In conclusion, our work demonstrates the importance of integration of different types of data and prior knowledge into network inference algorithms in order to stringently plan new experiments that are able to identify hitherto unknown molecular interactions in gene regulatory networks. We started from a large compendium of gene-expression experiments and inferred 878 putative regulatory interactions. By probing these predicted interactions with independent knowledge from phylogenetic and sequence data we were able to narrow down the list of potential interactions to a smaller list of 109 validated interactions, which could be surveyed by manual inspection. Of the 44 interactions contained in this list, which were not yet present in RegulonDB 6.1, we identified ten interactions where we could also identify a functional relationship between the regulator and the target. Of these ten targets, five were already reported in the literature. Thus, we narrowed down the list of 878 interactions to five very likely targets that should be verified by experiment. Finally, genome-wide data analysis and modeling was the driving force to design experiments for the discovery of the regulation of lipA by PdhR. In consequence, our approach further emphasizes the vital importance of the combination of different bioinformatics methods for saving resources in experimental work by in silico selection of most likely candidates for the time-consuming and expensive procedure of experimental verification.
Directed information can be interpreted as a directed version of mutual information  that allows to measure the information flow between the time-series of the expression of two genes. Given two random processes X and Y of length N, the DTI I(XN→Yn) is defined as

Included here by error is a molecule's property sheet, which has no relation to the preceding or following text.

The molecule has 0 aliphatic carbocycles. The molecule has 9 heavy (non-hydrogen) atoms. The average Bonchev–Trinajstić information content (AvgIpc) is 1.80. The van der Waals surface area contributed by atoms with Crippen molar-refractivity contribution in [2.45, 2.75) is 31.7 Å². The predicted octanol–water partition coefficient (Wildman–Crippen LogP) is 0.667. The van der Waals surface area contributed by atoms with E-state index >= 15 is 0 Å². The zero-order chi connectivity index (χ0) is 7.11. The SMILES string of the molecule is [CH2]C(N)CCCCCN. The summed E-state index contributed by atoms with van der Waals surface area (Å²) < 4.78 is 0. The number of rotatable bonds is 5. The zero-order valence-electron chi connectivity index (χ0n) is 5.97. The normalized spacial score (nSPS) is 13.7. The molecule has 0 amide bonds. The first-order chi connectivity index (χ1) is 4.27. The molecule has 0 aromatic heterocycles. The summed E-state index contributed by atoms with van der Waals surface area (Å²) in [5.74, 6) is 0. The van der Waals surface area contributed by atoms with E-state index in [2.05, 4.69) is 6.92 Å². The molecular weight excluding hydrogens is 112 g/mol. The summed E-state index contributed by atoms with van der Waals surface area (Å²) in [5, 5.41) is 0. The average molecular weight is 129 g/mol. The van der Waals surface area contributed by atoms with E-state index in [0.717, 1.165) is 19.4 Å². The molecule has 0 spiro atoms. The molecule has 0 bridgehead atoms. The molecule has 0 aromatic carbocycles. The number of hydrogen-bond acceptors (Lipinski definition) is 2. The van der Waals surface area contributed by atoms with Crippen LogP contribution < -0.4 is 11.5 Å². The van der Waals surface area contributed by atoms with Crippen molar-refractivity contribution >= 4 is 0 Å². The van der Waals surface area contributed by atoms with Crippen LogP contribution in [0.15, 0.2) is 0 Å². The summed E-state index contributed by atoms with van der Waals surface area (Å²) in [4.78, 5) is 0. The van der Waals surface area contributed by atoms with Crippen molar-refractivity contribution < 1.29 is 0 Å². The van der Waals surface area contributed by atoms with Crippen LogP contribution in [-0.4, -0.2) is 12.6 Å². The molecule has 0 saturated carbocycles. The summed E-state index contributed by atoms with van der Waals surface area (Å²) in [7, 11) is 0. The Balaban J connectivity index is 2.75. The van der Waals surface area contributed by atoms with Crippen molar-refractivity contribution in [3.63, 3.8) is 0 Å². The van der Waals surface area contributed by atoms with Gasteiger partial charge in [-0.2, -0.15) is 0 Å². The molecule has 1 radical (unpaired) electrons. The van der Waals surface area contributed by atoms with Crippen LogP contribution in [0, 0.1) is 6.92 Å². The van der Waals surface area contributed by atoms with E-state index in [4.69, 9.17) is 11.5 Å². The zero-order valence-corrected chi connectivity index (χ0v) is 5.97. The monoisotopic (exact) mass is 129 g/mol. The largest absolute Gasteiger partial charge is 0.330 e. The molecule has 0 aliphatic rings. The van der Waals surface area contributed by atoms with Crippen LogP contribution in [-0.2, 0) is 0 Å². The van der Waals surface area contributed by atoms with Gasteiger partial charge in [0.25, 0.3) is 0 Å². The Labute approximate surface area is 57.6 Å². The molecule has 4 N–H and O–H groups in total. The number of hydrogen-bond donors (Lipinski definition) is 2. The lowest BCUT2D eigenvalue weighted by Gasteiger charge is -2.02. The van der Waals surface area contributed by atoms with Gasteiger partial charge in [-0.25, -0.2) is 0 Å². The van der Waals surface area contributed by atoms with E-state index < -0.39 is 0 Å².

where Yn denotes (Y1,Y2, ..., Yn), that is, a segment of the realization of the random sequence Y. DTI can be interpreted as the mutual information between the time course of X to the current point n and the current value of Y given all values of Y up to the previous instant n - 1. Since we are summing over all time-points we are taking into account the relationship for every time point.
Equation 1 contains a conditional term, hence it can be reformulated using the relationship I(XN,YN) = H(XN) - H(XN|YN) between mutual information I(··;··), entropy H(·) and conditional entropy H(·|·)
where 0Yn-1 denotes the concatenation of 0 and Yn-1, i.e., (0,Y1,Y2,...,Yn-1). This concatenation is equal to considering pairs of (X2,Y1), (X3,Y2),...,(Xn,Yn-1) of expression values in which the X-values are shifted one time-step into the future. In consequence, directed information can also be understood as the mutual information between X and Y subtracted by the information flow between the time series of Y shifted one step and X. Hence, by subtracting the causal (shifted) relationship from Y to X, the causal dependency from X to Y remains.
To evaluate the mutual information term in equation (2), a b-spline estimator based on the work of  and implemented by Boris Hayete of the Gardner Lab as part of the CLR algorithm has been used. More details on the implementation of the DTI estimator can be found in Additional File 1: Supplemental Material S1.
Context Likelihood of Relatedness (CLR)